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A special purpose entity (SPE) or vehicle (SPV) is a unique entity or means of holding on to an asset in a place separate from the rest of your business. While they are common in real estate, many businesses find them advantageous to use in any kind of large lending situation. Ian Bone, Senior Manager of Strategy and Innovation at CT Corporation, discusses what SPVs and SPEs are, when to use them, and the benefits and risks associated with them.
Greg: Hi, I’m Greg Corombos. Our guest this week is Ian Bone. He is the Senior Manager of Strategy and Innovation at CT Corporation. Our topic today—the value of a special purpose entity or vehicle for your structured financial deal. Ian, thanks very much for being with us.
Ian: Thanks for having.
Greg: Let’s start with the very basics. What is a special purpose entity or vehicle?
Ian: One of the things to get out there right away is that if you hear SPE or SPV, SPE being a special purpose entity or SPV being a special purpose vehicle—more or less the same thing. Kind of the difference between Argentine and Argentinian. It means the same thing, but it’s a slightly different way of saying it. Basically, they are unique entities or means of holding onto an asset in a separate place from the rest of your business or any other legal entity structure you might have. It’s like an island for something special.
Greg: What is a typical SPE or SPV structure?
Ian: Generally you’ll see, if you have a corporation you’re setting up, which will have complex structures of ownership and things like that, an SPV will be separate [and] to the side. It may be part of a holding company or some other broader organization that it ties into. But it’s something that’s tethered alongside and sitting kind of by itself. Not necessarily where you have a lot of different things pooled together, but it’s an individual entity that’s linked to some other area, but in a way that it’s able to maintain its own existence separate from whatever it’s owned by.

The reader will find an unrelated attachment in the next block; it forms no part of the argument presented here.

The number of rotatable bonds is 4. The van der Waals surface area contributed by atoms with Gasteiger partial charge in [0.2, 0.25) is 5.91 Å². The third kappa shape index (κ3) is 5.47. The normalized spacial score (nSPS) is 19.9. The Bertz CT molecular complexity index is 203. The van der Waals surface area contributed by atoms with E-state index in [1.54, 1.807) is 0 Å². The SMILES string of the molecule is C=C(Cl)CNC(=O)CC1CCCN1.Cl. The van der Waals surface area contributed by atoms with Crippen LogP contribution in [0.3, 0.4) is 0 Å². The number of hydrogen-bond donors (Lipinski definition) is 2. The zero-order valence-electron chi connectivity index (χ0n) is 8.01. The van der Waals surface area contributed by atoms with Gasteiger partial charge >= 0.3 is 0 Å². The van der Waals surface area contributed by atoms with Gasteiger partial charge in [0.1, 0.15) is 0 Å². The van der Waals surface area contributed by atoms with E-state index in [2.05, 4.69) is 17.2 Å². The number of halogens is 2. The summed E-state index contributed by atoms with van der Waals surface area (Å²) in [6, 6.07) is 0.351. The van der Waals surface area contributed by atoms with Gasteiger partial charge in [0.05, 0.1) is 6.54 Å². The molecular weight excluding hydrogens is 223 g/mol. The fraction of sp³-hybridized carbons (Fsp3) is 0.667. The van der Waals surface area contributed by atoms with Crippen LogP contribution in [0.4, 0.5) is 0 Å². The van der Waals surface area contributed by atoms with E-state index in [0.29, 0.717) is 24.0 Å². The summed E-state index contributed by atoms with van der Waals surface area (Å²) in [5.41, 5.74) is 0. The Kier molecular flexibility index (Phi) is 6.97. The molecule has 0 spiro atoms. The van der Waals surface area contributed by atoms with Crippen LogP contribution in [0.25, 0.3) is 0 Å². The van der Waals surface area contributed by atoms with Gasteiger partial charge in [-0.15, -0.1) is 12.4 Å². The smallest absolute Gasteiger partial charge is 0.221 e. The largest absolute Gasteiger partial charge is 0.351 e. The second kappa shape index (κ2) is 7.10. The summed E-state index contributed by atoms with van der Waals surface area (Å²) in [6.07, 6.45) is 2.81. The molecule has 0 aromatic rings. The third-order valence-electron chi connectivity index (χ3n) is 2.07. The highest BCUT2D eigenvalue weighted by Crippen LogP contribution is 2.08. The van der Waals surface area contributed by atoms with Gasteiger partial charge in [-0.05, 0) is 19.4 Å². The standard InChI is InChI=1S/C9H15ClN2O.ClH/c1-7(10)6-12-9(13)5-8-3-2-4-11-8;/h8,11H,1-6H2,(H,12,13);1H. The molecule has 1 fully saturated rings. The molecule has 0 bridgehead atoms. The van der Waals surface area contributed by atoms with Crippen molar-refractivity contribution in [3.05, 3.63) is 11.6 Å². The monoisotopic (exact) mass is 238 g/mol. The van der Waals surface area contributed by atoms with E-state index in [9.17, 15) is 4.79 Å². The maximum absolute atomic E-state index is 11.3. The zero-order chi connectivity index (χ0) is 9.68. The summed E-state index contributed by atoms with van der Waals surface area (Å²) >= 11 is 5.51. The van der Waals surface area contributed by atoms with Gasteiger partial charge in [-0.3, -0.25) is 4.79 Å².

Greg: Ian, what would be an obvious or likely situation that you would want an SPE or SPV?
Ian: SPVs are used all the time for real estate transactions, but really any kind of large lending situation—you might want to have something like this. Anything where you want to set aside liability and risk into itself. You see this with securitization of loans, things where you want to be transferring a specific asset. So if you’re looking at selling one building—say you own a big office complex, and there are four different buildings and you just want to sell one of them. They might have been owned all together previously or through some other structure previously. You’ll have a special entity that one thing you’re selling will get put into to transfer that asset out of your holdings. You could do it for specific regulator reasons around if you have some financial elements—like regulations recently around banks and things like that have been heightened. You may not want to have all of your business considered to be a bank or something that have a higher regulatory hurdle, so you may put those assets and operations into a special purpose vehicle.
The main place we see it is around property and large lending scenarios, usually some kind of real property. Mind you, real property can be a lot of different things to the IRS. But I’ve heard all kinds of great things about how trees themselves are property separate from the land that they’re on. So you may have two separate SPEs for timberland—one for the land and one for the trees. But different kinds of property and machinery and things like that are where you will see these special purpose entities used.
Greg: There may be some folks that might be thinking that there are so many different aspects to an agreement I’m working on. Why should you do this to complete a deal?
Ian: I’m not a lawyer. This is not any kind of legal advice. So definitely talk to your lawyer or tax professional about this to understand when to use this. They know that 100% better for your scenario. But whenever you’re looking at how to put a fence around something or to protect something or protect yourself from something that’s really risky. In terms of a business scenario, if you would be putting on gloves before touching that kind of business or operations, that is what an SPV helps you do. You can think of them as being your safety gloves to make sure that any sort of risk associated with the business doesn't leak into the rest of what you do.
Or, alternatively, if everything else that you do is perhaps riskier or more volatile that you might want to protect something like your intellectual property inside this special purpose vehicle so that it doesn’t get harmed or taxed the same way as everything else that you do.
Greg: let’s get into the nuts and bolts now. Let’s talk about the features and benefits of an SPV or SPE. Let’s talk about the good parts first.